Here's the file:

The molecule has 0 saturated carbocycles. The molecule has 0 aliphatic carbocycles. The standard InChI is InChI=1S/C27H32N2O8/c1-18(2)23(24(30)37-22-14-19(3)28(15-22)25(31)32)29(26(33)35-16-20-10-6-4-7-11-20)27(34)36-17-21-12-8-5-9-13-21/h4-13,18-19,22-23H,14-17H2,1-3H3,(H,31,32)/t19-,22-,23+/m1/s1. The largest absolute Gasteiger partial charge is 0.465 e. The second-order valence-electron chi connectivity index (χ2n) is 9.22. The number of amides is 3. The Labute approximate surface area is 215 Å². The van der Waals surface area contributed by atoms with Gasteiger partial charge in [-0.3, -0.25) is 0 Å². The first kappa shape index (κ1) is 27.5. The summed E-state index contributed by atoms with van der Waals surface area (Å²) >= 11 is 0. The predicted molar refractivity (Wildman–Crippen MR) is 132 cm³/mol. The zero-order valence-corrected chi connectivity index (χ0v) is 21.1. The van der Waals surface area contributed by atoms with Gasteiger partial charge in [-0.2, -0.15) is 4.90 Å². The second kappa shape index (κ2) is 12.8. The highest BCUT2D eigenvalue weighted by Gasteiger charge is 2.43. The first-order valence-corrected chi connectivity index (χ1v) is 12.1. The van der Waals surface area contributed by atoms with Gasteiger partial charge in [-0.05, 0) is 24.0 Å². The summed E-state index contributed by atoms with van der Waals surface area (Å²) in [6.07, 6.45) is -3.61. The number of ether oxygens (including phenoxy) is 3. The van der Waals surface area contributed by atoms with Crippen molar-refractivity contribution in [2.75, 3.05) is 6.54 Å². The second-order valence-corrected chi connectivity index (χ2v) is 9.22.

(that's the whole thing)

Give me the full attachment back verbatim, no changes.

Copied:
The molecule has 0 saturated carbocycles. The molecule has 0 aliphatic carbocycles. The standard InChI is InChI=1S/C27H32N2O8/c1-18(2)23(24(30)37-22-14-19(3)28(15-22)25(31)32)29(26(33)35-16-20-10-6-4-7-11-20)27(34)36-17-21-12-8-5-9-13-21/h4-13,18-19,22-23H,14-17H2,1-3H3,(H,31,32)/t19-,22-,23+/m1/s1. The largest absolute Gasteiger partial charge is 0.465 e. The second-order valence-electron chi connectivity index (χ2n) is 9.22. The number of amides is 3. The Labute approximate surface area is 215 Å². The van der Waals surface area contributed by atoms with Gasteiger partial charge in [-0.3, -0.25) is 0 Å². The first kappa shape index (κ1) is 27.5. The summed E-state index contributed by atoms with van der Waals surface area (Å²) >= 11 is 0. The predicted molar refractivity (Wildman–Crippen MR) is 132 cm³/mol. The zero-order valence-corrected chi connectivity index (χ0v) is 21.1. The van der Waals surface area contributed by atoms with Gasteiger partial charge in [-0.2, -0.15) is 4.90 Å². The second kappa shape index (κ2) is 12.8. The highest BCUT2D eigenvalue weighted by Gasteiger charge is 2.43. The first-order valence-corrected chi connectivity index (χ1v) is 12.1. The van der Waals surface area contributed by atoms with Gasteiger partial charge in [-0.05, 0) is 24.0 Å². The summed E-state index contributed by atoms with van der Waals surface area (Å²) in [6.07, 6.45) is -3.61. The number of ether oxygens (including phenoxy) is 3. The van der Waals surface area contributed by atoms with Crippen molar-refractivity contribution in [2.75, 3.05) is 6.54 Å². The second-order valence-corrected chi connectivity index (χ2v) is 9.22.